Is demonetization an act of theft?

Apr 1, 2018
527
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#1
It's demonetized non-safe content that are interesting, they make the audience stay at the platform, so the audience can be fed monetized content.

How to interpret this?
Let's say there're two types of content:
  1. Content of interest, controversy, and value
  2. Content of social media garbage (rewind, beef drama, buzzfeed, 5 min crafts, Bright Side, Verge)
If the platform only has the second kind of content, people would just leave.
But if the platform has these 2 kinds of content, people stay for the first kind, people pay for the second kind (by watching ads on them).
So the people that make the second kind of garbage as well as the platform profit from the people that make the first kind of gold.

The analogy
It's like you spend money to maintain a tourist attraction, but the authority forbids you to make any money from it, however there're people with connections selling peanuts at your tourist attraction, they and the authority profit from you losing money and labor. If you stop maintaining the site, tourists will just leave, because there're only peanut sellers, nothing interesting going on.

But you think someday you will make it, someday the attraction will be so good you can make money somehow.
But the authority knows, you will not give up, no matter how hard you try you shall never be monetized, for the profit from enslavement is far greater than that of fair trade.

I think that's the reason why the *ehem* demonetizes content but doesn't remove the content. There're enough ads for everyone if they lower the CPM, but they don't, ever wonder why?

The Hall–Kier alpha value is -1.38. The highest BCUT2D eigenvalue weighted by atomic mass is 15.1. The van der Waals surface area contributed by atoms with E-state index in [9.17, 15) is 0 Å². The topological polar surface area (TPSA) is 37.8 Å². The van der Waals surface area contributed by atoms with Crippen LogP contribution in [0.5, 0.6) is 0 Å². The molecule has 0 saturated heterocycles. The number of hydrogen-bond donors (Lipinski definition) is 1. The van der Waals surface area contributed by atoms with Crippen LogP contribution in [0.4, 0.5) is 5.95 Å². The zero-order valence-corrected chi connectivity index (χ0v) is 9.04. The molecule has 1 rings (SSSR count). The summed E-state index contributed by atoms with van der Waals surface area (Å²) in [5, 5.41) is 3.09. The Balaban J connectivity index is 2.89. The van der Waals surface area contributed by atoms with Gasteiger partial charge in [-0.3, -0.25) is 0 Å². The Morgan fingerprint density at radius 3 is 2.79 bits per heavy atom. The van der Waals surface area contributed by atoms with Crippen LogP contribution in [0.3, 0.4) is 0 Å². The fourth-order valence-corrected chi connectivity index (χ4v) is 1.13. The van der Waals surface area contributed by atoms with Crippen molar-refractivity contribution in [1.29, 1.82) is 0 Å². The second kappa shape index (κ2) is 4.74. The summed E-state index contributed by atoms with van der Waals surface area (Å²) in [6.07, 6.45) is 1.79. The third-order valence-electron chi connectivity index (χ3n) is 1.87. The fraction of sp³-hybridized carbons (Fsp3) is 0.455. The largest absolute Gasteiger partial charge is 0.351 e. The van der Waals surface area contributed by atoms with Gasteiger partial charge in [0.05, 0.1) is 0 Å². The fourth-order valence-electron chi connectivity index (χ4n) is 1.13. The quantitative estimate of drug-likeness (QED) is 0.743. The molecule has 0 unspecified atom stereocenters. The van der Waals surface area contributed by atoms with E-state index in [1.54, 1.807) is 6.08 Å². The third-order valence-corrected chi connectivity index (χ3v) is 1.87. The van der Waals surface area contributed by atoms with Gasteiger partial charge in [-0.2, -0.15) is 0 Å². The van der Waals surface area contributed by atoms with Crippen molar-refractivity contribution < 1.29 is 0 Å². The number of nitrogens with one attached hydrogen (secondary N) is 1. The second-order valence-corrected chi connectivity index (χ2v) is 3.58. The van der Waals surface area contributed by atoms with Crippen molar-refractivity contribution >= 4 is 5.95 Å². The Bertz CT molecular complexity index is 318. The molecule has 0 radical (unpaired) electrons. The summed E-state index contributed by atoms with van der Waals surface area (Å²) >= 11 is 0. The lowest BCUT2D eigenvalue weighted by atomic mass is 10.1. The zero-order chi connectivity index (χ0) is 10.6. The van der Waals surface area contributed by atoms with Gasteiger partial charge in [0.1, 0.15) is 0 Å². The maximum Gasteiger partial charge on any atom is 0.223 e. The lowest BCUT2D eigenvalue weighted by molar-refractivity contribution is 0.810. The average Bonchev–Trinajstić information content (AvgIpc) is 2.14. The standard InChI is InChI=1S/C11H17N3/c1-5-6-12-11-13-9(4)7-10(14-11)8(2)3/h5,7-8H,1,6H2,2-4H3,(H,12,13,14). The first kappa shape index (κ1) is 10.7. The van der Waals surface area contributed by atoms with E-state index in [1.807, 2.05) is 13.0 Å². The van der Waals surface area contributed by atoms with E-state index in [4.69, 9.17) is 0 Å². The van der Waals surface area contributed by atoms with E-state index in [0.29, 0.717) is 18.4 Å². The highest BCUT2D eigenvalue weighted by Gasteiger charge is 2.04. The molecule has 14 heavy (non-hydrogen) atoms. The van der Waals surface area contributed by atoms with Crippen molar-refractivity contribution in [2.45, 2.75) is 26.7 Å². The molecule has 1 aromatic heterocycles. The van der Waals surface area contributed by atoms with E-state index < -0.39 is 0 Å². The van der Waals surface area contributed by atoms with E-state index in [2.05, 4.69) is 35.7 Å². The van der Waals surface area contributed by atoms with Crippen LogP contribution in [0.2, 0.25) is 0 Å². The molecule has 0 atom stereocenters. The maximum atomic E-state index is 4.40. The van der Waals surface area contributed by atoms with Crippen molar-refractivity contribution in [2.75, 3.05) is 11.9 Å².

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Apr 1, 2018
527
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#3
Shut up I am not a trihard.

All I hear is the big content content creators whining about being edgy and not eligible for monetization, but I don't think it's the fundamental problem.

So basically the true "You"s are there to keep the audience stay and keep the platform alive, but the platform gives them just enough (sometimes not) to survive.
The platform and its associates make most of the money off of the audience that the "You"s built up and attract, should this be called theft?
 
Apr 8, 2018
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#4
Sounds like a covert scheme to swindle people out of their money.
Now I know why *ehem* has an *ehem* *ehem*.
 
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ngalex

Member
2Savage4Me
Oct 26, 2018
299
1
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#5
CASH FOR YOUR BONES!
I am a bone merchant, I trade quality bones. Need cash quick? Sell your bones!

+1 800-CASH-FORB-ONES
 
Apr 16, 2018
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#6
Yeah but I know what else is an act of theft
Rocking my Adblock!
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